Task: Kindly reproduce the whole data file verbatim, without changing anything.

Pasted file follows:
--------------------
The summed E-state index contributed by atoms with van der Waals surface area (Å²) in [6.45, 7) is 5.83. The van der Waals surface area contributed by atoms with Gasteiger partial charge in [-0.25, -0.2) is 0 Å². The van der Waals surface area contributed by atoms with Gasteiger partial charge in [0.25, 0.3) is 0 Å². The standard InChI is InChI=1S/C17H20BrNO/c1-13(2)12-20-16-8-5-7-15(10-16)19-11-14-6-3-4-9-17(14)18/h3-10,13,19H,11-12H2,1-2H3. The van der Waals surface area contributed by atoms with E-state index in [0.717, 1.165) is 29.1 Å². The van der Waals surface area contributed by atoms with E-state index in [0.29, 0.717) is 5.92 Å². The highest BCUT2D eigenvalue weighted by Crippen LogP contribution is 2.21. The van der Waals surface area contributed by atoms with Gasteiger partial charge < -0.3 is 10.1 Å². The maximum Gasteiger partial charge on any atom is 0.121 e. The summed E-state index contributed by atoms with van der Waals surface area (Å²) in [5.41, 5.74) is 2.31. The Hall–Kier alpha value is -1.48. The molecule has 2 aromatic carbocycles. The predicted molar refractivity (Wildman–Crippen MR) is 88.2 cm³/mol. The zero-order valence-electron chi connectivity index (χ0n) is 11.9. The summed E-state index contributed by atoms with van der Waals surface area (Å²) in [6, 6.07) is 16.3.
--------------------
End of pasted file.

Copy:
The summed E-state index contributed by atoms with van der Waals surface area (Å²) in [6.45, 7) is 5.83. The van der Waals surface area contributed by atoms with Gasteiger partial charge in [-0.25, -0.2) is 0 Å². The van der Waals surface area contributed by atoms with Gasteiger partial charge in [0.25, 0.3) is 0 Å². The standard InChI is InChI=1S/C17H20BrNO/c1-13(2)12-20-16-8-5-7-15(10-16)19-11-14-6-3-4-9-17(14)18/h3-10,13,19H,11-12H2,1-2H3. The van der Waals surface area contributed by atoms with E-state index in [0.717, 1.165) is 29.1 Å². The van der Waals surface area contributed by atoms with E-state index in [0.29, 0.717) is 5.92 Å². The highest BCUT2D eigenvalue weighted by Crippen LogP contribution is 2.21. The van der Waals surface area contributed by atoms with Gasteiger partial charge < -0.3 is 10.1 Å². The maximum Gasteiger partial charge on any atom is 0.121 e. The summed E-state index contributed by atoms with van der Waals surface area (Å²) in [5.41, 5.74) is 2.31. The Hall–Kier alpha value is -1.48. The molecule has 2 aromatic carbocycles. The predicted molar refractivity (Wildman–Crippen MR) is 88.2 cm³/mol. The zero-order valence-electron chi connectivity index (χ0n) is 11.9. The summed E-state index contributed by atoms with van der Waals surface area (Å²) in [6, 6.07) is 16.3.